In this volume, medical communication is analyzed from various viewpoints: not only from a merely linguistic angle, with a focus on the description of the genres used in medical and healthcare contexts, but also from a social and cultural standpoint, with an emphasis both on the doctor-patient relationship and on the social relevance of the other types of communicative links existing between the many communities involved in this type of interaction.
The study of some of the main fields typical of medical communication has highlighted a considerable variety of themes, data and research methods which are clearly representative of the eclectic interest in this specific domain and of the wide range of approaches developed for its investigation.
As the various chapters show, linguistic analysis proves to be highly applicable to textualizations involving multiple interactions and practices, and several kinds of participants, including different healthcare professionals, trainees and patients.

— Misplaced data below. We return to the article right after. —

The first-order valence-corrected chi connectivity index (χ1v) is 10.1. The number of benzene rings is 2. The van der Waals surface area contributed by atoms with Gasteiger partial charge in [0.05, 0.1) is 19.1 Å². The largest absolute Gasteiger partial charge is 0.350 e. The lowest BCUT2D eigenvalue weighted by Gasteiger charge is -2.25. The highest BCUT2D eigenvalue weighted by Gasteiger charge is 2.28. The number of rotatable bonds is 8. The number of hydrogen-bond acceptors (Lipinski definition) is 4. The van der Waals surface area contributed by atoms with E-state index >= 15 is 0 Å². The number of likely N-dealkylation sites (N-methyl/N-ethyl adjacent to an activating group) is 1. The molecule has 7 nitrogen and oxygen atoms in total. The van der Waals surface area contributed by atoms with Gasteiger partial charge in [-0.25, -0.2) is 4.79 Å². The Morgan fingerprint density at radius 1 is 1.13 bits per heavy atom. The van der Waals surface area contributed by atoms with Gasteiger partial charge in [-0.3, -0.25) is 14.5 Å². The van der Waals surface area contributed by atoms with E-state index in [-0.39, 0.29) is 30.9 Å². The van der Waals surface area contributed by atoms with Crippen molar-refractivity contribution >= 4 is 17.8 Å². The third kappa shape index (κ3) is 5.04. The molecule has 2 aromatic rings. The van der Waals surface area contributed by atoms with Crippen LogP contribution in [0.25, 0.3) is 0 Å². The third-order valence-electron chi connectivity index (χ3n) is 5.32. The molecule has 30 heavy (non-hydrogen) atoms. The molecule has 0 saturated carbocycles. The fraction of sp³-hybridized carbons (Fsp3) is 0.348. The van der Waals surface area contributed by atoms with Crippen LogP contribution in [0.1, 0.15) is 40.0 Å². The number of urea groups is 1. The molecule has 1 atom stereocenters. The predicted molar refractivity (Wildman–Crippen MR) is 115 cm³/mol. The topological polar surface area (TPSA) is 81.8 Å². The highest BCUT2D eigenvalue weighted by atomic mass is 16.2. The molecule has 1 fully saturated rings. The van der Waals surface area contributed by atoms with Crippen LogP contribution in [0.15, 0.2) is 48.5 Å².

Studies in Language and Communication
This series aims to promote specialist language studies in the fields of linguistic theory and applied linguistics, by publishing volumes that focus on specific aspects of language use in one or several languages and provide valuable insights into language and communication research. A cross-disciplinary approach is favoured and most European languages are accepted. The series includes two types of books:
Each volume of the series is subjected to a double peer-reviewing process.
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